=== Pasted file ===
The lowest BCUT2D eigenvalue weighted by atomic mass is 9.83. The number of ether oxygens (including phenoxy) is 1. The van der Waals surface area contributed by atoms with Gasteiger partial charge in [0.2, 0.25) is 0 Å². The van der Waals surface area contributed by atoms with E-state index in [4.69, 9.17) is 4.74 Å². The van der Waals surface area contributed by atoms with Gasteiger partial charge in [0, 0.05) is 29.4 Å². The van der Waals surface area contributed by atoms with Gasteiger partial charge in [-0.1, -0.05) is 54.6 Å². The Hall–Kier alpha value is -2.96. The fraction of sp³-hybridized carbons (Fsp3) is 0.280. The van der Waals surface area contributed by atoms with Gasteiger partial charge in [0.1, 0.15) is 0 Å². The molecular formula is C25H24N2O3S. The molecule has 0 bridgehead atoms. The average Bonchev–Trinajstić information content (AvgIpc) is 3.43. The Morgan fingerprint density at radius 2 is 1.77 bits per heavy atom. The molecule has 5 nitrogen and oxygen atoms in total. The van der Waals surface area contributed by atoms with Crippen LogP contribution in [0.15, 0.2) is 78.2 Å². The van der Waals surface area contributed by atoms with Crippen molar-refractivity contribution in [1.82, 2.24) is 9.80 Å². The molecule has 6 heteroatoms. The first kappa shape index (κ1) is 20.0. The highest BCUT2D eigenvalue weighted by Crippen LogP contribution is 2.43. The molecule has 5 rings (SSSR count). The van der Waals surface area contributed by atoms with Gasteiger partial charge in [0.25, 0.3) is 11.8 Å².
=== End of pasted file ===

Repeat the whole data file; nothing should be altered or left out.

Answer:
The lowest BCUT2D eigenvalue weighted by atomic mass is 9.83. The number of ether oxygens (including phenoxy) is 1. The van der Waals surface area contributed by atoms with Gasteiger partial charge in [0.2, 0.25) is 0 Å². The van der Waals surface area contributed by atoms with E-state index in [4.69, 9.17) is 4.74 Å². The van der Waals surface area contributed by atoms with Gasteiger partial charge in [0, 0.05) is 29.4 Å². The van der Waals surface area contributed by atoms with Gasteiger partial charge in [-0.1, -0.05) is 54.6 Å². The Hall–Kier alpha value is -2.96. The fraction of sp³-hybridized carbons (Fsp3) is 0.280. The van der Waals surface area contributed by atoms with Gasteiger partial charge in [0.1, 0.15) is 0 Å². The molecular formula is C25H24N2O3S. The molecule has 0 bridgehead atoms. The average Bonchev–Trinajstić information content (AvgIpc) is 3.43. The Morgan fingerprint density at radius 2 is 1.77 bits per heavy atom. The molecule has 5 nitrogen and oxygen atoms in total. The van der Waals surface area contributed by atoms with Crippen LogP contribution in [0.15, 0.2) is 78.2 Å². The van der Waals surface area contributed by atoms with Crippen molar-refractivity contribution in [1.82, 2.24) is 9.80 Å². The molecule has 6 heteroatoms. The first kappa shape index (κ1) is 20.0. The highest BCUT2D eigenvalue weighted by Crippen LogP contribution is 2.43. The molecule has 5 rings (SSSR count). The van der Waals surface area contributed by atoms with Gasteiger partial charge in [0.25, 0.3) is 11.8 Å².